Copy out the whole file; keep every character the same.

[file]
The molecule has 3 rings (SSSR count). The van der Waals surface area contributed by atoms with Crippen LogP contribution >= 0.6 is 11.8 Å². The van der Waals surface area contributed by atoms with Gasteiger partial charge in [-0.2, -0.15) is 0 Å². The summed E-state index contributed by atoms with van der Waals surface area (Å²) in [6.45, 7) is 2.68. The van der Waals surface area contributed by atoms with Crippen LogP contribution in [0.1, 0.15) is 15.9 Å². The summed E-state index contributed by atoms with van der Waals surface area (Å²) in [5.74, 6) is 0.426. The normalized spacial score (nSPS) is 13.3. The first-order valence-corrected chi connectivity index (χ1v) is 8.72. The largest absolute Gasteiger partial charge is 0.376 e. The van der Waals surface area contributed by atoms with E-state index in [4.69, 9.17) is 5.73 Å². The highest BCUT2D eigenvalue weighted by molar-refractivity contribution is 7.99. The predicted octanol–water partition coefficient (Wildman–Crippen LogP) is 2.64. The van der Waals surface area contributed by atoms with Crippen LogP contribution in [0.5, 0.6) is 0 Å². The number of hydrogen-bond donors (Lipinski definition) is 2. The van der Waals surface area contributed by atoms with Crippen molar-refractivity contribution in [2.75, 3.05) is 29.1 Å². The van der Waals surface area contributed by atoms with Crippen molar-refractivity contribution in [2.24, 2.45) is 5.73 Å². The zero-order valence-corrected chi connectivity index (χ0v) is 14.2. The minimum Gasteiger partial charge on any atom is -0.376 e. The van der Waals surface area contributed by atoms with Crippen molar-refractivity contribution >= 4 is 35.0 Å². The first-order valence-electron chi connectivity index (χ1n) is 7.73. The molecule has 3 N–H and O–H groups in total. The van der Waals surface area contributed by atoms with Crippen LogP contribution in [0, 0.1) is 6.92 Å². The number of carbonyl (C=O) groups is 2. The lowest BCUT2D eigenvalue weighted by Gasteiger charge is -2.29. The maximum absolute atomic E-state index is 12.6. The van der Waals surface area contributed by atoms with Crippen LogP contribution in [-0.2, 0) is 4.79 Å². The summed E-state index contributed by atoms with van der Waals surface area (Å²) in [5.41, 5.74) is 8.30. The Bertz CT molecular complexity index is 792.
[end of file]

The molecule has 3 rings (SSSR count). The van der Waals surface area contributed by atoms with Crippen LogP contribution >= 0.6 is 11.8 Å². The van der Waals surface area contributed by atoms with Gasteiger partial charge in [-0.2, -0.15) is 0 Å². The summed E-state index contributed by atoms with van der Waals surface area (Å²) in [6.45, 7) is 2.68. The van der Waals surface area contributed by atoms with Crippen LogP contribution in [0.1, 0.15) is 15.9 Å². The summed E-state index contributed by atoms with van der Waals surface area (Å²) in [5.74, 6) is 0.426. The normalized spacial score (nSPS) is 13.3. The first-order valence-corrected chi connectivity index (χ1v) is 8.72. The largest absolute Gasteiger partial charge is 0.376 e. The van der Waals surface area contributed by atoms with E-state index in [4.69, 9.17) is 5.73 Å². The highest BCUT2D eigenvalue weighted by molar-refractivity contribution is 7.99. The predicted octanol–water partition coefficient (Wildman–Crippen LogP) is 2.64. The van der Waals surface area contributed by atoms with Crippen LogP contribution in [0.5, 0.6) is 0 Å². The number of hydrogen-bond donors (Lipinski definition) is 2. The van der Waals surface area contributed by atoms with Crippen molar-refractivity contribution in [2.75, 3.05) is 29.1 Å². The van der Waals surface area contributed by atoms with Crippen molar-refractivity contribution in [2.24, 2.45) is 5.73 Å². The zero-order valence-corrected chi connectivity index (χ0v) is 14.2. The minimum Gasteiger partial charge on any atom is -0.376 e. The van der Waals surface area contributed by atoms with Crippen molar-refractivity contribution >= 4 is 35.0 Å². The first-order valence-electron chi connectivity index (χ1n) is 7.73. The molecule has 3 N–H and O–H groups in total. The van der Waals surface area contributed by atoms with Crippen LogP contribution in [0, 0.1) is 6.92 Å². The number of carbonyl (C=O) groups is 2. The lowest BCUT2D eigenvalue weighted by Gasteiger charge is -2.29. The maximum absolute atomic E-state index is 12.6. The van der Waals surface area contributed by atoms with Crippen LogP contribution in [-0.2, 0) is 4.79 Å². The summed E-state index contributed by atoms with van der Waals surface area (Å²) in [5.41, 5.74) is 8.30. The Bertz CT molecular complexity index is 792.